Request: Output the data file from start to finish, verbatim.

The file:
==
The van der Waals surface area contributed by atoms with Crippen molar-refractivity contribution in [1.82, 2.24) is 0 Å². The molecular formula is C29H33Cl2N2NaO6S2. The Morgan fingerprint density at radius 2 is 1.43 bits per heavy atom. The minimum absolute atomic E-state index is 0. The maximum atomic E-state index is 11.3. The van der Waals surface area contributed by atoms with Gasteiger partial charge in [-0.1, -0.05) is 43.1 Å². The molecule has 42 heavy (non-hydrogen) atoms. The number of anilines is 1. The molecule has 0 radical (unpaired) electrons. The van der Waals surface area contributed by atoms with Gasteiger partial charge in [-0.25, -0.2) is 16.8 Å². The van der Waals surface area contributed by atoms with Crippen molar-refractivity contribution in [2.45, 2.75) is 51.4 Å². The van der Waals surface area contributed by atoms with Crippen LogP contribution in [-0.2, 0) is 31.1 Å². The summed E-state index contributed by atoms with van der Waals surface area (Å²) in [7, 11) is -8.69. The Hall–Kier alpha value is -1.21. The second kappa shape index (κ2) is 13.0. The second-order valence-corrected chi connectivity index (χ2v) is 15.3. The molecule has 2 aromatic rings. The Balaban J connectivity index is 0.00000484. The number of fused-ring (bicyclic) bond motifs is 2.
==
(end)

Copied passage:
The van der Waals surface area contributed by atoms with Crippen molar-refractivity contribution in [1.82, 2.24) is 0 Å². The molecular formula is C29H33Cl2N2NaO6S2. The Morgan fingerprint density at radius 2 is 1.43 bits per heavy atom. The minimum absolute atomic E-state index is 0. The maximum atomic E-state index is 11.3. The van der Waals surface area contributed by atoms with Gasteiger partial charge in [-0.1, -0.05) is 43.1 Å². The molecule has 42 heavy (non-hydrogen) atoms. The number of anilines is 1. The molecule has 0 radical (unpaired) electrons. The van der Waals surface area contributed by atoms with Gasteiger partial charge in [-0.25, -0.2) is 16.8 Å². The van der Waals surface area contributed by atoms with Crippen molar-refractivity contribution in [2.45, 2.75) is 51.4 Å². The van der Waals surface area contributed by atoms with Crippen LogP contribution in [-0.2, 0) is 31.1 Å². The summed E-state index contributed by atoms with van der Waals surface area (Å²) in [7, 11) is -8.69. The Hall–Kier alpha value is -1.21. The second kappa shape index (κ2) is 13.0. The second-order valence-corrected chi connectivity index (χ2v) is 15.3. The molecule has 2 aromatic rings. The Balaban J connectivity index is 0.00000484. The number of fused-ring (bicyclic) bond motifs is 2.